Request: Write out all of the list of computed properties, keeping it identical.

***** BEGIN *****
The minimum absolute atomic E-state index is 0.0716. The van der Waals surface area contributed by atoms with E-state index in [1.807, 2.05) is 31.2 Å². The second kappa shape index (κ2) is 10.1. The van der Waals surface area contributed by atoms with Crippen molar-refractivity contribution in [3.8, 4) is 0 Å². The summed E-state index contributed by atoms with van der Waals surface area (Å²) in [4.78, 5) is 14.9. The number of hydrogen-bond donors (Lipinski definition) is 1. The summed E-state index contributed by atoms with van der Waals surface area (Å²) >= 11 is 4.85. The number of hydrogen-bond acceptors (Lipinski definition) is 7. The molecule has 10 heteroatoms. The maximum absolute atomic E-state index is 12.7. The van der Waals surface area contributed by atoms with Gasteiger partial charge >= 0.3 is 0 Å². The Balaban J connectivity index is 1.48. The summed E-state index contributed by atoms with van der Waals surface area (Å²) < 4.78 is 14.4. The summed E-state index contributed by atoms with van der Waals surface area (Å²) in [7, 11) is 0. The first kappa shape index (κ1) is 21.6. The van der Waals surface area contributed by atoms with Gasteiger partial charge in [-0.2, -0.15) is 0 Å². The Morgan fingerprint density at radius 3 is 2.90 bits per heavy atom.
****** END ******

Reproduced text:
The minimum absolute atomic E-state index is 0.0716. The van der Waals surface area contributed by atoms with E-state index in [1.807, 2.05) is 31.2 Å². The second kappa shape index (κ2) is 10.1. The van der Waals surface area contributed by atoms with Crippen molar-refractivity contribution in [3.8, 4) is 0 Å². The summed E-state index contributed by atoms with van der Waals surface area (Å²) in [4.78, 5) is 14.9. The number of hydrogen-bond donors (Lipinski definition) is 1. The summed E-state index contributed by atoms with van der Waals surface area (Å²) >= 11 is 4.85. The number of hydrogen-bond acceptors (Lipinski definition) is 7. The molecule has 10 heteroatoms. The maximum absolute atomic E-state index is 12.7. The van der Waals surface area contributed by atoms with Gasteiger partial charge >= 0.3 is 0 Å². The Balaban J connectivity index is 1.48. The summed E-state index contributed by atoms with van der Waals surface area (Å²) < 4.78 is 14.4. The summed E-state index contributed by atoms with van der Waals surface area (Å²) in [7, 11) is 0. The first kappa shape index (κ1) is 21.6. The van der Waals surface area contributed by atoms with Gasteiger partial charge in [-0.2, -0.15) is 0 Å². The Morgan fingerprint density at radius 3 is 2.90 bits per heavy atom.